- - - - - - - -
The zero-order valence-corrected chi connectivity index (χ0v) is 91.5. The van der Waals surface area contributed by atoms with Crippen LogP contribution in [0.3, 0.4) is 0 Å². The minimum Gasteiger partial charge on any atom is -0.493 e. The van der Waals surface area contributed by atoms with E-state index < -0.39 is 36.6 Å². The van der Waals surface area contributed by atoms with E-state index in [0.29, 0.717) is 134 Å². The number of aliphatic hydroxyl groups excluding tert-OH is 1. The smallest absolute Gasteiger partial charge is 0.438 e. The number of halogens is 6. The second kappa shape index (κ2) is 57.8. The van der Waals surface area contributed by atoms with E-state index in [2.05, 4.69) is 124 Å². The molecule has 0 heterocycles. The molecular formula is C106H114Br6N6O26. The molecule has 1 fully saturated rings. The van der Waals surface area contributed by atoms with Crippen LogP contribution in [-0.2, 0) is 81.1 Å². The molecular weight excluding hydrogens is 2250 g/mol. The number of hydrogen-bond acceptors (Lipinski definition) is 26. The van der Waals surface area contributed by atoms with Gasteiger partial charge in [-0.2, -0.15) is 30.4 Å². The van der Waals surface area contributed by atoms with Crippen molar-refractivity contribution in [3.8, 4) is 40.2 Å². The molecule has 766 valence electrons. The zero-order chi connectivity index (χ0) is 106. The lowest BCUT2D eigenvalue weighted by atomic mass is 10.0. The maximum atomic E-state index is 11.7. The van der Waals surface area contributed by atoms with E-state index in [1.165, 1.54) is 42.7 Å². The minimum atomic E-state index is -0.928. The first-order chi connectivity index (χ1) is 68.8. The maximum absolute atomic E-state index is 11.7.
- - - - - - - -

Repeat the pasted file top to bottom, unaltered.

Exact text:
The zero-order valence-corrected chi connectivity index (χ0v) is 91.5. The van der Waals surface area contributed by atoms with Crippen LogP contribution in [0.3, 0.4) is 0 Å². The minimum Gasteiger partial charge on any atom is -0.493 e. The van der Waals surface area contributed by atoms with E-state index < -0.39 is 36.6 Å². The van der Waals surface area contributed by atoms with E-state index in [0.29, 0.717) is 134 Å². The number of aliphatic hydroxyl groups excluding tert-OH is 1. The smallest absolute Gasteiger partial charge is 0.438 e. The number of halogens is 6. The second kappa shape index (κ2) is 57.8. The van der Waals surface area contributed by atoms with E-state index in [2.05, 4.69) is 124 Å². The molecule has 0 heterocycles. The molecular formula is C106H114Br6N6O26. The molecule has 1 fully saturated rings. The van der Waals surface area contributed by atoms with Crippen LogP contribution in [-0.2, 0) is 81.1 Å². The molecular weight excluding hydrogens is 2250 g/mol. The number of hydrogen-bond acceptors (Lipinski definition) is 26. The van der Waals surface area contributed by atoms with Gasteiger partial charge in [-0.2, -0.15) is 30.4 Å². The van der Waals surface area contributed by atoms with Crippen molar-refractivity contribution in [3.8, 4) is 40.2 Å². The molecule has 766 valence electrons. The zero-order chi connectivity index (χ0) is 106. The lowest BCUT2D eigenvalue weighted by atomic mass is 10.0. The maximum atomic E-state index is 11.7. The van der Waals surface area contributed by atoms with E-state index in [1.165, 1.54) is 42.7 Å². The minimum atomic E-state index is -0.928. The first-order chi connectivity index (χ1) is 68.8. The maximum absolute atomic E-state index is 11.7.